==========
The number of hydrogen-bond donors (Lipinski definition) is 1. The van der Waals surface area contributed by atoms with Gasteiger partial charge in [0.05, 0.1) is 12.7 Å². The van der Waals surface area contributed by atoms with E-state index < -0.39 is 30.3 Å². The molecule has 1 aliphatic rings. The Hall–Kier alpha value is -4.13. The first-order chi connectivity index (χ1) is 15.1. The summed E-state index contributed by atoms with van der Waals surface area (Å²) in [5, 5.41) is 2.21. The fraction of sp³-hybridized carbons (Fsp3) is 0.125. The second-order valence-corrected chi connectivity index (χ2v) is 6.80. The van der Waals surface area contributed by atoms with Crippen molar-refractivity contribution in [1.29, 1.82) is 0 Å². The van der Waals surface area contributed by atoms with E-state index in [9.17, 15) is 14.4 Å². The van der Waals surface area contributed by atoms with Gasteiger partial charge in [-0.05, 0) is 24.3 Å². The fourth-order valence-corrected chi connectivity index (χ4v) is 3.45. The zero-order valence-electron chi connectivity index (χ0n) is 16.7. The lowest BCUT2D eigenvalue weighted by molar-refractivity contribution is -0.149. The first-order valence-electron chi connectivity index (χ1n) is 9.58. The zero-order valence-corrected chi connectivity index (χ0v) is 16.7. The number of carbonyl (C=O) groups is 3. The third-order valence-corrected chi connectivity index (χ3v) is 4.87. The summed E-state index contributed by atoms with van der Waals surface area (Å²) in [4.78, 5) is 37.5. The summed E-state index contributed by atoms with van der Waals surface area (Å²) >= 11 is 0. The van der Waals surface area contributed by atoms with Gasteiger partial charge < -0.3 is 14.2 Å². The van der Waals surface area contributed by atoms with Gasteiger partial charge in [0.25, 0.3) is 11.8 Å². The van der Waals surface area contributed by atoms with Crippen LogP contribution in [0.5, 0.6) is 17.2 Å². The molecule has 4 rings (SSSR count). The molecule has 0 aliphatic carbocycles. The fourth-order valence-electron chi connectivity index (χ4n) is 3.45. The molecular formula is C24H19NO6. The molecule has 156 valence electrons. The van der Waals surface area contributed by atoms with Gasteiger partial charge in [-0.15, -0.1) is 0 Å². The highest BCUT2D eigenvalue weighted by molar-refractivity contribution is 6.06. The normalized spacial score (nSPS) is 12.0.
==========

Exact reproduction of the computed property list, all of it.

The number of hydrogen-bond donors (Lipinski definition) is 1. The van der Waals surface area contributed by atoms with Gasteiger partial charge in [0.05, 0.1) is 12.7 Å². The van der Waals surface area contributed by atoms with E-state index < -0.39 is 30.3 Å². The molecule has 1 aliphatic rings. The Hall–Kier alpha value is -4.13. The first-order chi connectivity index (χ1) is 15.1. The summed E-state index contributed by atoms with van der Waals surface area (Å²) in [5, 5.41) is 2.21. The fraction of sp³-hybridized carbons (Fsp3) is 0.125. The second-order valence-corrected chi connectivity index (χ2v) is 6.80. The van der Waals surface area contributed by atoms with Crippen molar-refractivity contribution in [1.29, 1.82) is 0 Å². The van der Waals surface area contributed by atoms with E-state index in [9.17, 15) is 14.4 Å². The van der Waals surface area contributed by atoms with Gasteiger partial charge in [-0.05, 0) is 24.3 Å². The fourth-order valence-corrected chi connectivity index (χ4v) is 3.45. The zero-order valence-electron chi connectivity index (χ0n) is 16.7. The lowest BCUT2D eigenvalue weighted by molar-refractivity contribution is -0.149. The first-order valence-electron chi connectivity index (χ1n) is 9.58. The zero-order valence-corrected chi connectivity index (χ0v) is 16.7. The number of carbonyl (C=O) groups is 3. The third-order valence-corrected chi connectivity index (χ3v) is 4.87. The summed E-state index contributed by atoms with van der Waals surface area (Å²) in [4.78, 5) is 37.5. The summed E-state index contributed by atoms with van der Waals surface area (Å²) >= 11 is 0. The van der Waals surface area contributed by atoms with Gasteiger partial charge < -0.3 is 14.2 Å². The van der Waals surface area contributed by atoms with Gasteiger partial charge in [0.25, 0.3) is 11.8 Å². The van der Waals surface area contributed by atoms with Crippen LogP contribution in [0.5, 0.6) is 17.2 Å². The molecule has 4 rings (SSSR count). The molecule has 0 aliphatic carbocycles. The fourth-order valence-electron chi connectivity index (χ4n) is 3.45. The molecular formula is C24H19NO6. The molecule has 156 valence electrons. The van der Waals surface area contributed by atoms with Gasteiger partial charge in [-0.15, -0.1) is 0 Å². The highest BCUT2D eigenvalue weighted by molar-refractivity contribution is 6.06. The normalized spacial score (nSPS) is 12.0.